We define a module `Coeff` which declares the order `n`
of the approximation; the maximal order allowed `n_max=10`
and a vector `b` of coefficients for the Taylor polynomial.
Note that, in the definition, we include specifically the
range to be `0:n_max`; this means that `b` will
contain `n_max`+1 elements, indexed from 0 to `n_max`.

module coeff integer :: n integer, parameter :: n_max = 10 real, dimension(0:n_max) :: b end module coeff program approx use coeff implicit none real :: x integer :: i external taylor_exp real, external :: eval ! print*, "please input order (n <= 10)" read*, n n = min(n, n_max) call taylor_exp ! do i=-3,3 x= 2.0**i print*, x,") exp=",exp(x), & "; taylor=", eval(x) end do end program approx subroutine taylor_exp ! calculate the first n coefficients ! in the taylor approx. of exp use coeff implicit none integer :: i b(0) = 1.0 do i=1,n b(i) = b(i-1)/real(i) end do end subroutine taylor_exp real function eval(x) ! evaluate the order n ! polyn. with coefficients b(i) use coeff implicit none real, intent(in) :: x integer :: i eval = b(n) do i = n-1,0,-1 eval = b(i)+x*eval end do end function eval

The subroutine `Taylor_exp` `USE`s the module
`Coeff`. As a consequence, it has access to all three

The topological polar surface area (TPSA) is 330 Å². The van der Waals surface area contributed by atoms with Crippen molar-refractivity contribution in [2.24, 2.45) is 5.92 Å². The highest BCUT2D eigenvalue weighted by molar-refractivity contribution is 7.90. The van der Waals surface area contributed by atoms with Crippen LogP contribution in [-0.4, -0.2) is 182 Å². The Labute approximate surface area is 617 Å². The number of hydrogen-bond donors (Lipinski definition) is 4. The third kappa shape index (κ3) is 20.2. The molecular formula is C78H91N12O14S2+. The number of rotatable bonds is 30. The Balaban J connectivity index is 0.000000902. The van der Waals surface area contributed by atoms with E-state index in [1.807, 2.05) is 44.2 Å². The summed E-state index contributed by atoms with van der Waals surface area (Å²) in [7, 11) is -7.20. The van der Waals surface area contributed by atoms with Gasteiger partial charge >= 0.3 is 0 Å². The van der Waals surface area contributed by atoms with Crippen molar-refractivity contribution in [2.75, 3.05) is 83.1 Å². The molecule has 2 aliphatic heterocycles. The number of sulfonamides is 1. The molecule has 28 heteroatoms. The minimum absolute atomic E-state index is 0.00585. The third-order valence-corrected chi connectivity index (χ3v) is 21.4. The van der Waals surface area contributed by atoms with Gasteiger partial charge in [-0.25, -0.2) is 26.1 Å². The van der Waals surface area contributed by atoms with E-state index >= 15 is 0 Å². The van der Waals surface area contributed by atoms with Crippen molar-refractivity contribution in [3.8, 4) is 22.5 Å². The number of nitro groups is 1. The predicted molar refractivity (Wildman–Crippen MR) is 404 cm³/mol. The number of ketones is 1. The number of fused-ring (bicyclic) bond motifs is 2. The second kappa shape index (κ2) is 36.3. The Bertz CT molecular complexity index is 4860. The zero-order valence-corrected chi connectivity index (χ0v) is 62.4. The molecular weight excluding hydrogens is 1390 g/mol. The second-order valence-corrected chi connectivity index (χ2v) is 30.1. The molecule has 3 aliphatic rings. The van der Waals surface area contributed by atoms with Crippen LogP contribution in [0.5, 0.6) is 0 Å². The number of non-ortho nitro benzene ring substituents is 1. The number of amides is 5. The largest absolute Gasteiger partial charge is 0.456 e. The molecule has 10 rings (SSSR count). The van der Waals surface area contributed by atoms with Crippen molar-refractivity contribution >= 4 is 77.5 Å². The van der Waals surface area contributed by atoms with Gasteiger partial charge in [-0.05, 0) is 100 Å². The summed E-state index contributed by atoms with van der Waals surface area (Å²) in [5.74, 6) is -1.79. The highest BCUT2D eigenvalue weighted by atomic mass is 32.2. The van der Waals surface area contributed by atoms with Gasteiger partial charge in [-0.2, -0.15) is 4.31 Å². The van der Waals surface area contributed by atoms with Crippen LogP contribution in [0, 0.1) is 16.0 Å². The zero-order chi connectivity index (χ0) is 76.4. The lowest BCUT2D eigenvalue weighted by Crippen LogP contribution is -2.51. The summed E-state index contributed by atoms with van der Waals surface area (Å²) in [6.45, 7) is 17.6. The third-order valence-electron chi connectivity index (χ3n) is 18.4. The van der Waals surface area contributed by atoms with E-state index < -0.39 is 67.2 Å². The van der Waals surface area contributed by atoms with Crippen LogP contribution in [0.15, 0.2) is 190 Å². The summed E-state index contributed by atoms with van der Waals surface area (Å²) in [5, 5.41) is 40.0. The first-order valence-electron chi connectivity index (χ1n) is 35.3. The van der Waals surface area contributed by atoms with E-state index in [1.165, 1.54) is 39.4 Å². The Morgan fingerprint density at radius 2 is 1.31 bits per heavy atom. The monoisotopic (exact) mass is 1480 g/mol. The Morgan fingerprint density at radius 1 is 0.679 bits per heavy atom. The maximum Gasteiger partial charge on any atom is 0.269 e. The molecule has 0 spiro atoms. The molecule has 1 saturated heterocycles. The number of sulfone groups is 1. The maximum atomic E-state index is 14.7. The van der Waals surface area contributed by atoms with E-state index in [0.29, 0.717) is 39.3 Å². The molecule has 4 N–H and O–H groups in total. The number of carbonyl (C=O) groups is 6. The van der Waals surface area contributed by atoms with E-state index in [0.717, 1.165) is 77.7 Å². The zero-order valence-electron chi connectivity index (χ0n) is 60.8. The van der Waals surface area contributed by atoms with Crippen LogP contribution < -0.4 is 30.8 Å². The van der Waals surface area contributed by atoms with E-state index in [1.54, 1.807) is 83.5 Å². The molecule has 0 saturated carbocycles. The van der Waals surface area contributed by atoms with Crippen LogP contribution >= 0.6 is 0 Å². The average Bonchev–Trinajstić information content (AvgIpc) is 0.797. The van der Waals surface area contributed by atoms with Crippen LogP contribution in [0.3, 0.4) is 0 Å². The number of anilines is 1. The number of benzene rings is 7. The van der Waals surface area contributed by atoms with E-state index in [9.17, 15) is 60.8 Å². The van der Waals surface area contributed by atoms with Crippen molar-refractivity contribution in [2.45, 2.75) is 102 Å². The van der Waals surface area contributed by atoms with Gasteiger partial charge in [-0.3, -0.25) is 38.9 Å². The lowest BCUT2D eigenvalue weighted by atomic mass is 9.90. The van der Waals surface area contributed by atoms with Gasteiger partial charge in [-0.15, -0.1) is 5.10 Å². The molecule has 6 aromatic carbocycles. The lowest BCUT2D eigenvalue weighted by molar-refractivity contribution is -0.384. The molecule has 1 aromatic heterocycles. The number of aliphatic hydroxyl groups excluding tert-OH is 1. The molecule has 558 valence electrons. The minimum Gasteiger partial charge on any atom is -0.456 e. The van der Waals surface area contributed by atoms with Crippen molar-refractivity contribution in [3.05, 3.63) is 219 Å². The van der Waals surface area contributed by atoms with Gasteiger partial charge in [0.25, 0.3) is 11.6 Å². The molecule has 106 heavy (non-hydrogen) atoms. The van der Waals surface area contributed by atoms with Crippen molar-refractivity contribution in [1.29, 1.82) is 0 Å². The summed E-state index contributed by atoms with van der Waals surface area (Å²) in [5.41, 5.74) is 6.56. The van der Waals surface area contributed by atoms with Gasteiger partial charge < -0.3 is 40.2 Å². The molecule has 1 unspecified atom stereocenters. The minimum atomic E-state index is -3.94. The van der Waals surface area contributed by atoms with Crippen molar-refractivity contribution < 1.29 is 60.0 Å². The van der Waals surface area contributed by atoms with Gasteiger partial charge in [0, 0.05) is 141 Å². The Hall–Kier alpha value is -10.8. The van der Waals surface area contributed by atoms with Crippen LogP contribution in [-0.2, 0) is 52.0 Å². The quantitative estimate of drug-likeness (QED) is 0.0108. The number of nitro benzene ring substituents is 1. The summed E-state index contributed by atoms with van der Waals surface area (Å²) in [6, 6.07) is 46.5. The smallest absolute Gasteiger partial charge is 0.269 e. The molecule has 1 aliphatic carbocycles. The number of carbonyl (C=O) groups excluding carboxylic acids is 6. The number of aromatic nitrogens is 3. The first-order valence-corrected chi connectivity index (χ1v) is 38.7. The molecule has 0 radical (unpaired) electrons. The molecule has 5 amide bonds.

global variables n, n_max and `b`. Note that this subroutine has no
arguments, which is legal in F90, but does all the
communication with the ouside
world via the global variables in the module `Coeff`.
`Taylor_exp` calculates the first `n+1` coefficients
in the Taylor series for the exponential function, and stores them
in `b(0)` through `b(n)`.

The function `Eval` has just one input argument, `x`.
It also `USE`s the module
`Coeff`, hence it
``sees''n, n_max and `b`.
The function evaluates the value of the polynomial

and returns this value to the calling program. It is easy to notice that a nested form evaluation algorithm is used.

The main program also `USE`s `Eval`. Because of this, the
variables in `Eval` exist as long as the program runs; they are
effectively static variables (we will discussed in the future about this).
The subroutine `Taylor_exp`, the function `Eval`
and the main program all
have access to n, n_max and `b`; any of them can read and write
any of these variables; in this sense, n, n_max and `b` are
called global variables. We say that the scope of n, n_max and `b`
includes the main program, the subroutine and the function.

The main program reads in the desired order of approximation `n`;
then, sets it to `n_max` if it is larger than this maximal value.
When called, the subroutine `Taylor_exp` fills in
`b(0) ... b(n)` with the coefficients of
the `n` Taylor polynomial.
Finally, `Eval` is called several times, with different arguments,
and the results of the intrinsic function and this approximation
are printed together, for comparison.
Note that, once the coefficients `b(0) ... b(n)` have been calculated and
stored, they can be subsequently used to obtain
any number of approximate values `Eval(x)`.